He's a soft-spoken federal prosecutor, on temporary assignment to the District government. Few D.C. residents have ever heard of him, but Erik P. Christian has become a point person in Mayor Anthony A. Williams's new effort to reduce the drug-related crime and violence that plague some neighborhoods.
It is Christian who was chosen by Williams to be a liaison between the mayor's office and a cluster of public safety agencies, including the D.C. police department and the Department of Corrections. Christian's official duties are numerous: to help formulate a long-term plan to reduce drug-related crime, identify ways to curb substance abuse in a city with an estimated 65,000 users, get residents involved in the mayor's program and work with police to close drug markets.
But perhaps Christian's real job is this: to help make sure Williams's effort is not all style and no substance, like so many showy anti-drug sweeps orchestrated by D.C. officials in recent years. Those well-publicized efforts largely amounted to temporary crackdowns by D.C. police on open-air drug markets; soon after the television cameras went home, it often was business as usual.
Christian, like Williams, believes those initiatives failed because they did little to address the reasons that drugs have such a foothold in several low-income neighborhoods. Generations of addiction, a lack of drug treatment and job opportunities, and few recreational programs for youths have combined to make the buying, selling and taking of drugs an insidious part of the city's culture.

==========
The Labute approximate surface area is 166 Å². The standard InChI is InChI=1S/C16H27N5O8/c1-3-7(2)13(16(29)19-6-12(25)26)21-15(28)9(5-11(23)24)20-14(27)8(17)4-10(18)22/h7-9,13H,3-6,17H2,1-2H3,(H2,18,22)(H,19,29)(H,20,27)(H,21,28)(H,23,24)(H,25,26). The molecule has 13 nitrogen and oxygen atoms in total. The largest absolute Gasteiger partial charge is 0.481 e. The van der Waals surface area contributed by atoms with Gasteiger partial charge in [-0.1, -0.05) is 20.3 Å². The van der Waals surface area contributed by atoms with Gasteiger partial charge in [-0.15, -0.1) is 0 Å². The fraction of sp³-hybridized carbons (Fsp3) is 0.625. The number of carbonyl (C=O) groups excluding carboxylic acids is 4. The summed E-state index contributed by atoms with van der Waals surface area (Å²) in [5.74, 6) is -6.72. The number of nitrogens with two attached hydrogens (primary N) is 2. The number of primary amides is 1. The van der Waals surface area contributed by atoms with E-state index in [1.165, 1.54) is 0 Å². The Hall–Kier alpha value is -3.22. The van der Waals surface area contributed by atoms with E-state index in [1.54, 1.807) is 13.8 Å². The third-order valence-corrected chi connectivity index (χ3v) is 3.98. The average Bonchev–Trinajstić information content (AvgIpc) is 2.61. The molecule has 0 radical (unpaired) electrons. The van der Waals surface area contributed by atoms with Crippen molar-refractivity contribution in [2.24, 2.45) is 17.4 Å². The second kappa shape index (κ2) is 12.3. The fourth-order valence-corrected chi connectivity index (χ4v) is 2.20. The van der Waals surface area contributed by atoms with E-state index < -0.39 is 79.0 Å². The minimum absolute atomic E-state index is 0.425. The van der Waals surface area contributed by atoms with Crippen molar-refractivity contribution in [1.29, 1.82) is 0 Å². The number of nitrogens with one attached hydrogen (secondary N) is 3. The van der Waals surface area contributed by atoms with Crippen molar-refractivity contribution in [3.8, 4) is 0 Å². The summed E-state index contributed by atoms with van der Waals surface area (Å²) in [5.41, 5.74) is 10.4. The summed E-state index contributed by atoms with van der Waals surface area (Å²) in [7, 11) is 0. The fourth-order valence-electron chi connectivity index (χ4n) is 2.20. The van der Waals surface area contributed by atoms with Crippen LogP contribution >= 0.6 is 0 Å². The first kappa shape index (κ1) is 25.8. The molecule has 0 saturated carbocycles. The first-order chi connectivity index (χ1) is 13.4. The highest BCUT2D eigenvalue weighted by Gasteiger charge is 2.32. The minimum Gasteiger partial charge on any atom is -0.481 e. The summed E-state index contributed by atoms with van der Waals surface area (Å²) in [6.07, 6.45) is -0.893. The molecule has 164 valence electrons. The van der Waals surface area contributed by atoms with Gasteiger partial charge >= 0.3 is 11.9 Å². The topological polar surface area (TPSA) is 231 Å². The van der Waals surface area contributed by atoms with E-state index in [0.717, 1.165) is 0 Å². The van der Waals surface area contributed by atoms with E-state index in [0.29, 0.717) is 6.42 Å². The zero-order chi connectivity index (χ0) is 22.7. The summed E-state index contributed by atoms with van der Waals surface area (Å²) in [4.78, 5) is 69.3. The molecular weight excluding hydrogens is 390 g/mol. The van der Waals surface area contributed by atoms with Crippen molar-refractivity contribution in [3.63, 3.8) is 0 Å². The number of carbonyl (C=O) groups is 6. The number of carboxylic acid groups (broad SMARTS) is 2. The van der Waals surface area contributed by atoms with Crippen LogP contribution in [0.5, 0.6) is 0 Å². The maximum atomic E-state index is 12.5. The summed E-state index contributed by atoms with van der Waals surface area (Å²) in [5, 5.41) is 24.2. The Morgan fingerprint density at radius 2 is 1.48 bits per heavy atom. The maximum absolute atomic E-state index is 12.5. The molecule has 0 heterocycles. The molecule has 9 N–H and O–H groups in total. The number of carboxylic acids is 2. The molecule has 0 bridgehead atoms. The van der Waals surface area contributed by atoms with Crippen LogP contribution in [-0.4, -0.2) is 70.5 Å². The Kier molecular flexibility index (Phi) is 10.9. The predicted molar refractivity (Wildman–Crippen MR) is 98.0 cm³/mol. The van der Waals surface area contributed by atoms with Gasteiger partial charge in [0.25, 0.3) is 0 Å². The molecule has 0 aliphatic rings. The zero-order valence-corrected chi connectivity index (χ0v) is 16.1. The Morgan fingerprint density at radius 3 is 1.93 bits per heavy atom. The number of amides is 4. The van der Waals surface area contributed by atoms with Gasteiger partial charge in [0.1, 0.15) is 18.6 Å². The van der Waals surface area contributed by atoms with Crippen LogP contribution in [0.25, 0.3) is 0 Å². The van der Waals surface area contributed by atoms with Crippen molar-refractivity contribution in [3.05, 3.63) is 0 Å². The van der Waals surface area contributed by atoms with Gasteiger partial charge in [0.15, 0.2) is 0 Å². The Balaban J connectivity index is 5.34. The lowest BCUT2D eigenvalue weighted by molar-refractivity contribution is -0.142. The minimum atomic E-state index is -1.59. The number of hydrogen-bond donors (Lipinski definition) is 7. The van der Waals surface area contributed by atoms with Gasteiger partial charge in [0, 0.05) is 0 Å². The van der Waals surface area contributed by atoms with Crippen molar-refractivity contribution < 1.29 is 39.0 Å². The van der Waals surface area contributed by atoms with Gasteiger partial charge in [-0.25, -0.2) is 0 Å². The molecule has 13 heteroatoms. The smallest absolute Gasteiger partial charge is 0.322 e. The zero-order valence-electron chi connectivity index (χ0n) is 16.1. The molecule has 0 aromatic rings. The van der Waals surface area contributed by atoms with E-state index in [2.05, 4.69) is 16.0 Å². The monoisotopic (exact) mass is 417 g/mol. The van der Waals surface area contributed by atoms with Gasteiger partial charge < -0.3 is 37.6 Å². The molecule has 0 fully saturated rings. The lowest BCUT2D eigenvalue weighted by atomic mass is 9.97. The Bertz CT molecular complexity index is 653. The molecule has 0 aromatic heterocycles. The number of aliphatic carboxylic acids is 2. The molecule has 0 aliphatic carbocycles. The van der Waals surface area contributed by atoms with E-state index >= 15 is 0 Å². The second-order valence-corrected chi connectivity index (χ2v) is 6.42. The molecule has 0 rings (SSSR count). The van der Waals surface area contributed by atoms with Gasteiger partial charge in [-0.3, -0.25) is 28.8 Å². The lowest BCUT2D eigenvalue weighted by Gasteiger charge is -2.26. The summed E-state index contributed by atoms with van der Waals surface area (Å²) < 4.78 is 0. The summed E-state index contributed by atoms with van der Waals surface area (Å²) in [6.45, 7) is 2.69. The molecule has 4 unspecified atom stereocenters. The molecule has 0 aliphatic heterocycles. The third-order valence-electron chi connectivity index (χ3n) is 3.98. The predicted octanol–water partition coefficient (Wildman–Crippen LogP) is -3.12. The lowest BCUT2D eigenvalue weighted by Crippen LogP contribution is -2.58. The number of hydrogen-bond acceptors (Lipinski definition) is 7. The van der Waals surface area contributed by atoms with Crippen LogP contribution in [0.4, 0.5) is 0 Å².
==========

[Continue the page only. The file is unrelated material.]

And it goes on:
That's why, Christian says, the Williams administration's anti-drug plan, aided by a $15 million federal grant, will involve increasing drug treatment, education and mentoring sessions for youths, frequent meetings between D.C. officials and community groups, and the resurrection of the Criminal Justice Coordinating Council, a panel that will give residents another way to air their concerns to city officials.
And yes, there also will be persistent drug raids and patrols, focused initially on a half-dozen particularly troubled areas across the city.
Christian acknowledges that the mayor's program will face pressure to quickly show results from within D.C. government and from some residents, but he insists that neither he nor the mayor's office will support the type of quick-fix policies that have doomed previous anti-drug efforts.
"We want more police presence on the street," Christian said. "The first thing we hear in the community is that there are not enough officers on the street.
"But it's important to find the right solution," to the various social problems generated by drugs, he added. "Whether it takes a day, a week, or over a six-month period, it's important for us to have a sound plan. We want the right solution, and we want a quality approach to the problem."
Christian, 38, will remain a special assistant to the mayor after his original 90-day assignment ends in a few weeks. D.C. officials say that Christian's move from the Justice Department may wind up being permanent; he is widely considered to be the top candidate for deputy mayor for public safety, a position Williams hopes to create soon.
D.C. residents have seen anti-drug initiatives come and go, and Christian said he understands the skepticism of those who wonder how Williams's program--and its prospects--could be so different from the short-lived crackdowns of the past.
Williams's program is different, Christian said.
"This particular strategy has community participation," he said. "The community is directly providing us with the means by which we can abate open-air drug markets. It's a community approach; it's not the mayor and the chief of police telling the community how they are going to handle the problem. That's the difference."